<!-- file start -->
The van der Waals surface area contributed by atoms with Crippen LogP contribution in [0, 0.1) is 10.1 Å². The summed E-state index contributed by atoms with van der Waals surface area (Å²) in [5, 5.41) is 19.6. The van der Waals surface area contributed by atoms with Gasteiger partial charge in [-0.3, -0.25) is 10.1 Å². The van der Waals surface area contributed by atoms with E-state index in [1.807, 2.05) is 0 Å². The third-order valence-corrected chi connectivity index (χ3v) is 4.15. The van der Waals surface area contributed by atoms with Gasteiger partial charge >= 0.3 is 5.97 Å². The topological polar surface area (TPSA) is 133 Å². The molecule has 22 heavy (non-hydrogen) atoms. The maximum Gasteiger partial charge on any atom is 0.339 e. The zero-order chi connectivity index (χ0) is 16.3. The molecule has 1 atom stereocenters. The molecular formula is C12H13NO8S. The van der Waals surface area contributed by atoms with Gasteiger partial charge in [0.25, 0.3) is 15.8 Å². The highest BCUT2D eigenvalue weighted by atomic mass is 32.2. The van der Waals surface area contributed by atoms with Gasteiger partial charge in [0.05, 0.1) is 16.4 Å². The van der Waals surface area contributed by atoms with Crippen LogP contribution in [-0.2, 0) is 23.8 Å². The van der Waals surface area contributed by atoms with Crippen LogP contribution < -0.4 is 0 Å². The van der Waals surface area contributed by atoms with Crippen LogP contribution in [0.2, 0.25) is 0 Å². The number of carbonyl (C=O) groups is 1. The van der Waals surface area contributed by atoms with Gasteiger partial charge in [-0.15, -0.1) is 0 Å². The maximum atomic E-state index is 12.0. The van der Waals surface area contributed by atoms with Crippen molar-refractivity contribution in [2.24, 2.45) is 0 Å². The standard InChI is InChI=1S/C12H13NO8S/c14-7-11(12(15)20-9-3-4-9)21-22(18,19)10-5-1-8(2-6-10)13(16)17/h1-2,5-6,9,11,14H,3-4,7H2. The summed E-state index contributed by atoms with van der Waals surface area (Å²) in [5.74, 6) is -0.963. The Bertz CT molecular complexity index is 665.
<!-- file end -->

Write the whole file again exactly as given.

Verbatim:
The van der Waals surface area contributed by atoms with Crippen LogP contribution in [0, 0.1) is 10.1 Å². The summed E-state index contributed by atoms with van der Waals surface area (Å²) in [5, 5.41) is 19.6. The van der Waals surface area contributed by atoms with Gasteiger partial charge in [-0.3, -0.25) is 10.1 Å². The van der Waals surface area contributed by atoms with E-state index in [1.807, 2.05) is 0 Å². The third-order valence-corrected chi connectivity index (χ3v) is 4.15. The van der Waals surface area contributed by atoms with Gasteiger partial charge >= 0.3 is 5.97 Å². The topological polar surface area (TPSA) is 133 Å². The molecule has 22 heavy (non-hydrogen) atoms. The maximum Gasteiger partial charge on any atom is 0.339 e. The zero-order chi connectivity index (χ0) is 16.3. The molecule has 1 atom stereocenters. The molecular formula is C12H13NO8S. The van der Waals surface area contributed by atoms with Gasteiger partial charge in [0.25, 0.3) is 15.8 Å². The highest BCUT2D eigenvalue weighted by atomic mass is 32.2. The van der Waals surface area contributed by atoms with Gasteiger partial charge in [0.05, 0.1) is 16.4 Å². The van der Waals surface area contributed by atoms with Crippen LogP contribution in [-0.2, 0) is 23.8 Å². The van der Waals surface area contributed by atoms with Crippen LogP contribution < -0.4 is 0 Å². The van der Waals surface area contributed by atoms with Crippen LogP contribution in [0.2, 0.25) is 0 Å². The number of carbonyl (C=O) groups is 1. The van der Waals surface area contributed by atoms with Gasteiger partial charge in [-0.15, -0.1) is 0 Å². The maximum atomic E-state index is 12.0. The van der Waals surface area contributed by atoms with Crippen molar-refractivity contribution in [2.24, 2.45) is 0 Å². The standard InChI is InChI=1S/C12H13NO8S/c14-7-11(12(15)20-9-3-4-9)21-22(18,19)10-5-1-8(2-6-10)13(16)17/h1-2,5-6,9,11,14H,3-4,7H2. The summed E-state index contributed by atoms with van der Waals surface area (Å²) in [5.74, 6) is -0.963. The Bertz CT molecular complexity index is 665.